Whether it be in comics, film, animation, or even games, it seems that the Joker has made his mark. He’s been voiced and portrayed by a long list of actors, and his antics have even left scars upon internet memes. What makes the Joker such a mainstay of popular culture? Perhaps the answer lies within how adaptable he is, like his counterpart Batman, to a myriad of narrative situations. There truly is a Joker for all seasons.
Firstly, Joker’s versatility of character is related to his clown persona. On the one hand, clowns are light, humorous and kid-friendly. In Lego Batman and other media meant for children, Joker can play the silly fool, attempting lighthearted mischief that Batman thwarts. Stories like these highlight the comical nature available to the character. And at the end of the day, he is just a silly man in makeup doing ridiculous things. So there is a version of Joker that is safe for kids.
But as most people are aware, there is also a dark side to clowns. From Pagliacci to Pennywise, bright makeup can often hide sinister intent. In more mature stories, the very childlike nature of the Joker makes his murderous ways even more chilling and unsettling. Worse, his lack of motive for his psychopathy adds further weight to the fear generated by his actions. Many villains have reasons for acting the way they do, but there’s something quite disturbing about the way Joker cackles as he kills and destroys merely for the fun of it. So when it comes to the sanity of the clown prince of crime, there’s quite a bit of variety as well. In some depictions, he’s completely deranged, psychotic and even just plain weird (looking at you Suicide Squad Joker), while other times he’s a chaotic genius capable of creating master plans that go off like so much intricate clockwork.
Secondly, just like Batman, Joker possesses a wide range of skills, abilities, and gadgets that allow him to join in a variety of story types. Because he is just a normal human being in clown getup, stories containing him can be muted or realistic, like The Dark Knight. Being a psychopathic murderer fits well within stories that explore Batman’s world of mystery and noir influences. However, his penchant for gimmicks, tricks, and gadgets give him a science fiction flair, whether he’s spraying acid from a flower on his shirt or plastering a smile on victims with his trademark Joker Gas -- so there’s room for Joker in stories that go into Batman’s more technological side. There’s also a range for Joker’s physical abilities, as well, depending on what suits the story. Sometimes, he’s practically inept when it comes to fighting, while other times, like in the animated Batman: Under the Red Hood, he’s akin to a master assassin.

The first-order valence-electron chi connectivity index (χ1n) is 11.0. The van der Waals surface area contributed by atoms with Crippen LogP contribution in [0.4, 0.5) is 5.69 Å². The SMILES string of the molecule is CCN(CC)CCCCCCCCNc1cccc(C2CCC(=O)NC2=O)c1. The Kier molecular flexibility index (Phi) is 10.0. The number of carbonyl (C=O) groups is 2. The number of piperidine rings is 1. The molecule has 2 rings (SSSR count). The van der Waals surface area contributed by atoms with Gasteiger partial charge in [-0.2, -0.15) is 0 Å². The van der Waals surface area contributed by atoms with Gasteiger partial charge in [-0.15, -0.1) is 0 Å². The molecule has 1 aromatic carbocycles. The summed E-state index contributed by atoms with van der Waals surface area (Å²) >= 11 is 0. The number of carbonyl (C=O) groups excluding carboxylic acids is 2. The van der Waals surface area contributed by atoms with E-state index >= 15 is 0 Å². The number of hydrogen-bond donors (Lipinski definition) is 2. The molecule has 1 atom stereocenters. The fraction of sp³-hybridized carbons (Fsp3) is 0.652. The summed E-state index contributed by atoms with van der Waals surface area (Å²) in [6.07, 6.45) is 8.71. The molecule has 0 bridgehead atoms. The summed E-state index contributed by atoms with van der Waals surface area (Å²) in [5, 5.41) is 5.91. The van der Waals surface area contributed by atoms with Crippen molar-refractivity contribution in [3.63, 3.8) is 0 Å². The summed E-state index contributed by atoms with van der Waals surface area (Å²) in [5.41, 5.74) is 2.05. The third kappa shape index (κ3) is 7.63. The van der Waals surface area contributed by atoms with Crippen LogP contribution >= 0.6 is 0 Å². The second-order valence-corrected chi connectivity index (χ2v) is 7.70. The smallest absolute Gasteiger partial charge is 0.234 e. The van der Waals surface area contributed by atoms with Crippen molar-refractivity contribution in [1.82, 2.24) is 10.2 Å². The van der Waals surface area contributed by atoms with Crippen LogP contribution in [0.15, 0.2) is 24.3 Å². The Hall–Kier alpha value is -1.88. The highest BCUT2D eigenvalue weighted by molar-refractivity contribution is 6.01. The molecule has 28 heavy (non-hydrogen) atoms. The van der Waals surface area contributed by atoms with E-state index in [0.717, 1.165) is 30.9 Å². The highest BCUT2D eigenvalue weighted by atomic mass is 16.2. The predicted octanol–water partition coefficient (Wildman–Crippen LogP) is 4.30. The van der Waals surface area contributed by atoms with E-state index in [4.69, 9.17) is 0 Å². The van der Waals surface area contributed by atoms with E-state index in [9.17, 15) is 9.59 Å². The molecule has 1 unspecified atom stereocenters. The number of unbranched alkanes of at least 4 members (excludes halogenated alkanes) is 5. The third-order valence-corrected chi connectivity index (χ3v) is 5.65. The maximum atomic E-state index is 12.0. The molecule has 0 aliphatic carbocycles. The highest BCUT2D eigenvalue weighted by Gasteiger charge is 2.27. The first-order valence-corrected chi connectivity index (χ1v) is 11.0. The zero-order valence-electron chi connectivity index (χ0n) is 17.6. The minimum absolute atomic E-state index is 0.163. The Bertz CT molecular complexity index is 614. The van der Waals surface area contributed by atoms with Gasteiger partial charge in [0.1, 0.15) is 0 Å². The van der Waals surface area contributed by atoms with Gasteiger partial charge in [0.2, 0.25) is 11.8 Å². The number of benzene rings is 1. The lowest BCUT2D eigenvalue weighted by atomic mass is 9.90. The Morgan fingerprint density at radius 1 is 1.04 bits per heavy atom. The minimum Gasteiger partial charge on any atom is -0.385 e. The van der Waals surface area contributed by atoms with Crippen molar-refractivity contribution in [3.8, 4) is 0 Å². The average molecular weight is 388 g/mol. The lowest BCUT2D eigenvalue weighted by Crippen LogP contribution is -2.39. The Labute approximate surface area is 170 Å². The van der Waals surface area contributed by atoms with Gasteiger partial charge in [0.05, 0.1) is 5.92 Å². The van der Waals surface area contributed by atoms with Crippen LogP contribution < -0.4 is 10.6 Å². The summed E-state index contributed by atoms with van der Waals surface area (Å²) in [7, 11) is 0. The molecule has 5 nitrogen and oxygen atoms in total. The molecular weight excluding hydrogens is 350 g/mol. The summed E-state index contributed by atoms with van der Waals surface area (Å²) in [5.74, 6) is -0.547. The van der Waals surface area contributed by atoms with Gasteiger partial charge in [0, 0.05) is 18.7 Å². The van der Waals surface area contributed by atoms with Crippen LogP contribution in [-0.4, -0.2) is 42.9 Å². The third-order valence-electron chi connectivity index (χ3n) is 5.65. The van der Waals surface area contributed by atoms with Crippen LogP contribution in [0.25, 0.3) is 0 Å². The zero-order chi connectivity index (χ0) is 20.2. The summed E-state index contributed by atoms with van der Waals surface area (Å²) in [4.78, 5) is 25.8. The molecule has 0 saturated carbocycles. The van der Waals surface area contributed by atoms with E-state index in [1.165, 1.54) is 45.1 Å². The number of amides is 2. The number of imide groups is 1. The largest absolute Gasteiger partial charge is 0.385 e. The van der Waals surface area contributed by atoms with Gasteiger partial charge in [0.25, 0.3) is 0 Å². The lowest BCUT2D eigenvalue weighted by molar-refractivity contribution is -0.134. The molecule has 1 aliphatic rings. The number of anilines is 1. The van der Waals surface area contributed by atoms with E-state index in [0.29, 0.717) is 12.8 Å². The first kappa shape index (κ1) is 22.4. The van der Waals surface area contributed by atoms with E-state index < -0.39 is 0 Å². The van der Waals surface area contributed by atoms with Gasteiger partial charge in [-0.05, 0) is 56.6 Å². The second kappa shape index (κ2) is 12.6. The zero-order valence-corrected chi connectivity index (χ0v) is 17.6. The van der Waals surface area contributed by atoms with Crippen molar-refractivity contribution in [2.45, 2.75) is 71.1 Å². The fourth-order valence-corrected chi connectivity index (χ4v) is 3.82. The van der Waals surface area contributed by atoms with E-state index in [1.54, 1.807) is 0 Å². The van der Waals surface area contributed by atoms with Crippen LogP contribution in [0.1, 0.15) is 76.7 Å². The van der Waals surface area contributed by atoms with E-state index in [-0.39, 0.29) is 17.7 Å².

Finally, the Joker’s chaotic, counter-cultural nature allows him to occupy a weird spot between outright villain and anti-heroic revolutionary in some stories. In The Dark Knight, the Joker critiqued modern society, and Batman: White Knight even portrays the Joker as the hero, fighting against the excesses of an aggressive and violent Batman. Similarly, the recent Joker film with its images of social protest also seems to be leaving audiences debating whether he’s just a bad guy or something more.
Perhaps the Joker's greatest narrative asset is how he acts as a foil to the caped crusader himself, a dark mirror that reflects the opposite of whatever Batman is in a particular story. In lighter narratives, Joker can provide comic relief, literally being the clown of a story to give us a genuine laugh, reflecting off Batman’s more serious tone. In more serious fare, this reflection is just as capable of highlighting the horror of a situation as Batman’s quest to preserve life is juxtaposed against Joker’s homicidal tendencies.
Just like his caped counterpart, the Joker is capable of everything from Saturday Morning Cartoons to Oscar nominations and R-rated films. Whatever the tone or genre of the story, there is a version of the Joker that will fit the occasion, making him one of the most versatile and adaptable comic book characters around.